In addition, being involved in a number of high profile projects, one of which being Hinkley Point C, working with EDF Stakeholders to develop their information requirements and modelling standards to ensure they acquire the required asset information from their supply chain in order to operate and maintain the facility throughout its 60 year lifecycle.

CL: A career in Structural Engineering has offered me great opportunities to study and work in multi-cultural environments, whether this has been whilst preparing my MSc Dissertation, PhD or during design projects (mainly industrial, commercial or residential buildings) in different countries across Europe.

What do you think the industry could do to promote a more diverse working environment?

AD: I think there is still a perception that the industry is not for women and this perception starts at a very young age. There needs to be more interaction with schools at all ages to introduce construction as a whole and show the variety of roles on offer within the industry. We need to promote the STEM options available both in education an onwards as a career and not curtail those females that show an aptitude and/or interest in the subject.

VR: As women working in the engineering industry, it’s up to us to promote engineering as an attractive career to pupils in schools and colleges, hopefully giving young women the information they need to imagine themselves having a career in the industry.

CL: I do think education in schools should promote the construction industry more. I have seen books and TV shows for children presenting the industry in an attractive manner and I must say I felt proud to be a Structural Engineer. I think we are on the right path and the construction industry has plenty of opportunities for everyone, both men and women.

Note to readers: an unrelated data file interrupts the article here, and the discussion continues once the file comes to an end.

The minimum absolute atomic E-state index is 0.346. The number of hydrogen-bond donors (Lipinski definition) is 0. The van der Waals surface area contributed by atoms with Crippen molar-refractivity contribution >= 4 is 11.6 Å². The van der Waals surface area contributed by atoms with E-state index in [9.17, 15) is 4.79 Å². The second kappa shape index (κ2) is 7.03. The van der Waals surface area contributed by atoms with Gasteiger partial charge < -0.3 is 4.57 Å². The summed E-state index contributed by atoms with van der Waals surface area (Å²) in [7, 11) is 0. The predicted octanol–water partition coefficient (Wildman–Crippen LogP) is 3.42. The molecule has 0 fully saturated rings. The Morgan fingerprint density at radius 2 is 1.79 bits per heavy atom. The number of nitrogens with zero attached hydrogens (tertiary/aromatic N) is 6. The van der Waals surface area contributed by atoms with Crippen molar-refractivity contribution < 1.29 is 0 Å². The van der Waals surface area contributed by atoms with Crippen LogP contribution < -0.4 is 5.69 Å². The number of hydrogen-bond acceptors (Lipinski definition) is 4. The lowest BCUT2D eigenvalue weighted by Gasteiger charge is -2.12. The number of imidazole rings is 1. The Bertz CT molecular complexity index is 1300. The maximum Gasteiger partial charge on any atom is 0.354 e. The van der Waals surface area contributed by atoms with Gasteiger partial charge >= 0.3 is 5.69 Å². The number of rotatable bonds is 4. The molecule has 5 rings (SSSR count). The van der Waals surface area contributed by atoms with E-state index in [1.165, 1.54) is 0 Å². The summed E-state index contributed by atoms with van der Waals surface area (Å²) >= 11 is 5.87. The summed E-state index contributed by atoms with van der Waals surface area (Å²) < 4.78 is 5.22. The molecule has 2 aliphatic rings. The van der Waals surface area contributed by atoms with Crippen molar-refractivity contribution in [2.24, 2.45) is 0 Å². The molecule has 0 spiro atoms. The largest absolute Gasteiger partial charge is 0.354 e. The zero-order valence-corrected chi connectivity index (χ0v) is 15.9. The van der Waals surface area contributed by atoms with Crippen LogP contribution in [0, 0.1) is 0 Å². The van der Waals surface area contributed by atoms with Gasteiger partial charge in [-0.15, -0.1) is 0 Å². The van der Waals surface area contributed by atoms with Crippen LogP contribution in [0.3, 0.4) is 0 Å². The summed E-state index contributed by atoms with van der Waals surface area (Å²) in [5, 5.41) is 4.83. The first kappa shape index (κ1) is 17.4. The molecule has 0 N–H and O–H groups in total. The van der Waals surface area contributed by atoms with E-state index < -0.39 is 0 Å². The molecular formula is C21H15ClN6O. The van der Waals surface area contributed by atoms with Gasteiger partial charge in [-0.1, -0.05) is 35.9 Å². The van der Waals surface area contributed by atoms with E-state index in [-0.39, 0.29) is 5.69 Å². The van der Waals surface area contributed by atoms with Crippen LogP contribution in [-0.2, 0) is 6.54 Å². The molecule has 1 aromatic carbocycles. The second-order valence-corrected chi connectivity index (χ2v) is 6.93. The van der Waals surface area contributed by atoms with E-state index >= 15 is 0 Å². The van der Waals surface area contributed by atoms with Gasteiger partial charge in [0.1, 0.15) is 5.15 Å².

Where do you see yourself in the next five years?

AD: I see myself continuing to work on a variety of exciting projects and developing more new business for the company. I also will be focussing on increasing our presence in the industry and developing STEM ambassador opportunities with Birmingham City University.

VR: I plan to further my expertise in and around the digital environment, creating innovative modelling solutions that deliver significant benefits, not only at the design and construction stage but through the lifetime of the built asset.

CL: Having only recently arrived here in the UK, I am going to take things a step at a time. I would like to become a member of The Institution of Structural Engineers IStructE and also work towards becoming a Chartered Structural Engineer.

What advice can you offer to women who would like to pursue a career in engineering?

AD: It is possible, and don’t be persuaded otherwise. There are numerous opportunities and the industry covers a wide spectrum of different roles. You can be involved in great projects that make a real difference to how we live and have a long and rewarding career that is never ever boring. Take every opportunity that there is to gain an insight and progress in the world of engineering and believe you have the same right to be there as anyone else.

VR: Don’t be discouraged by a male dominated industry. Engineering is a diverse area to work in and with technology changing the way the industry operates it is an exciting time to be a part of the industry.

Furthermore and from my own personal experience, I have been given the support I needed to develop and flourish and thus progress within the industry.

CL: I believe the boundaries between gender stereotyped careers are starting to fade away. As technology continues to evolve, I think everyone should at least have in mind a related profession. Structural Engineering involves lots of technology and innovation, and women will always bring a valuable contribution to any sector, role or company.

To find out more about International Women in Engineering Day please visit